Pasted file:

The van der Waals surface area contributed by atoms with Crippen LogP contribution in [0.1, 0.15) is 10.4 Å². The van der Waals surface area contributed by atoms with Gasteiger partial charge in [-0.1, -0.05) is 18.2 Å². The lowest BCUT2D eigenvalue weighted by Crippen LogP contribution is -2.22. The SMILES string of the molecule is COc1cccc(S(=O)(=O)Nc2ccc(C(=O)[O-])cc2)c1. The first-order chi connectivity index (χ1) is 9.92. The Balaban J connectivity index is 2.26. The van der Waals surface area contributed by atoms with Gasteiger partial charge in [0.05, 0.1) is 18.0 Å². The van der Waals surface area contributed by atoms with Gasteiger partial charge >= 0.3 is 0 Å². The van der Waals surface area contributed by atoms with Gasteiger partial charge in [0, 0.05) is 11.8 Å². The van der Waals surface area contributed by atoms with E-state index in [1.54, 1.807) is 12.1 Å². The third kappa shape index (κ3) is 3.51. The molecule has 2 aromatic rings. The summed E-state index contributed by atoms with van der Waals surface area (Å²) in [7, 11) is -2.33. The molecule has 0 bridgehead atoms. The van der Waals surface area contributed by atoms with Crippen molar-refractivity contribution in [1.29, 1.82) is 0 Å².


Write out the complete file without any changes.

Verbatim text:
The van der Waals surface area contributed by atoms with Crippen LogP contribution in [0.1, 0.15) is 10.4 Å². The van der Waals surface area contributed by atoms with Gasteiger partial charge in [-0.1, -0.05) is 18.2 Å². The lowest BCUT2D eigenvalue weighted by Crippen LogP contribution is -2.22. The SMILES string of the molecule is COc1cccc(S(=O)(=O)Nc2ccc(C(=O)[O-])cc2)c1. The first-order chi connectivity index (χ1) is 9.92. The Balaban J connectivity index is 2.26. The van der Waals surface area contributed by atoms with Gasteiger partial charge in [0.05, 0.1) is 18.0 Å². The van der Waals surface area contributed by atoms with Gasteiger partial charge >= 0.3 is 0 Å². The van der Waals surface area contributed by atoms with Gasteiger partial charge in [0, 0.05) is 11.8 Å². The van der Waals surface area contributed by atoms with E-state index in [1.54, 1.807) is 12.1 Å². The third kappa shape index (κ3) is 3.51. The molecule has 2 aromatic rings. The summed E-state index contributed by atoms with van der Waals surface area (Å²) in [7, 11) is -2.33. The molecule has 0 bridgehead atoms. The van der Waals surface area contributed by atoms with Crippen molar-refractivity contribution in [1.29, 1.82) is 0 Å².